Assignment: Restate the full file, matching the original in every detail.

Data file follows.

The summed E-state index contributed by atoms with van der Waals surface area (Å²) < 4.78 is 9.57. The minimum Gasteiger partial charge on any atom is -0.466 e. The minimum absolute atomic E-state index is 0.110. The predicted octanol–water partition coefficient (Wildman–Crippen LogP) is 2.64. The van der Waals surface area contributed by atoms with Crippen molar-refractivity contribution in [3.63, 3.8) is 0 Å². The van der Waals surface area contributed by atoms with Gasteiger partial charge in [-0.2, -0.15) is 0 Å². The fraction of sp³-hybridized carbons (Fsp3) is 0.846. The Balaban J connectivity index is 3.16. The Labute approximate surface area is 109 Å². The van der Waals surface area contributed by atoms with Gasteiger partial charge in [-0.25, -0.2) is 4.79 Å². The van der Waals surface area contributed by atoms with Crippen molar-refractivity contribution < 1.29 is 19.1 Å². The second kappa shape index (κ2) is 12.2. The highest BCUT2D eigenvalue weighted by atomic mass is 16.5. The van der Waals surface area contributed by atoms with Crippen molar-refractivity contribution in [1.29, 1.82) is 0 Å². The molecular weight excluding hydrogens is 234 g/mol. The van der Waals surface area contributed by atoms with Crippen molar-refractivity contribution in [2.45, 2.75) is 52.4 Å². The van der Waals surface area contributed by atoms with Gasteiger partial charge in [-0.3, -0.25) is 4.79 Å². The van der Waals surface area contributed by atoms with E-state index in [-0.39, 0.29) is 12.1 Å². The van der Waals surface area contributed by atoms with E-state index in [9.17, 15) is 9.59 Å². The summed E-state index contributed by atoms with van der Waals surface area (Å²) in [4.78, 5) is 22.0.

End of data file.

The summed E-state index contributed by atoms with van der Waals surface area (Å²) < 4.78 is 9.57. The minimum Gasteiger partial charge on any atom is -0.466 e. The minimum absolute atomic E-state index is 0.110. The predicted octanol–water partition coefficient (Wildman–Crippen LogP) is 2.64. The van der Waals surface area contributed by atoms with Crippen molar-refractivity contribution in [3.63, 3.8) is 0 Å². The van der Waals surface area contributed by atoms with Gasteiger partial charge in [-0.2, -0.15) is 0 Å². The fraction of sp³-hybridized carbons (Fsp3) is 0.846. The Balaban J connectivity index is 3.16. The Labute approximate surface area is 109 Å². The van der Waals surface area contributed by atoms with Gasteiger partial charge in [-0.25, -0.2) is 4.79 Å². The van der Waals surface area contributed by atoms with Crippen molar-refractivity contribution < 1.29 is 19.1 Å². The second kappa shape index (κ2) is 12.2. The highest BCUT2D eigenvalue weighted by atomic mass is 16.5. The van der Waals surface area contributed by atoms with Crippen molar-refractivity contribution in [1.29, 1.82) is 0 Å². The molecular weight excluding hydrogens is 234 g/mol. The van der Waals surface area contributed by atoms with Crippen molar-refractivity contribution in [2.45, 2.75) is 52.4 Å². The van der Waals surface area contributed by atoms with Gasteiger partial charge in [-0.3, -0.25) is 4.79 Å². The van der Waals surface area contributed by atoms with E-state index in [-0.39, 0.29) is 12.1 Å². The van der Waals surface area contributed by atoms with E-state index in [9.17, 15) is 9.59 Å². The summed E-state index contributed by atoms with van der Waals surface area (Å²) in [4.78, 5) is 22.0.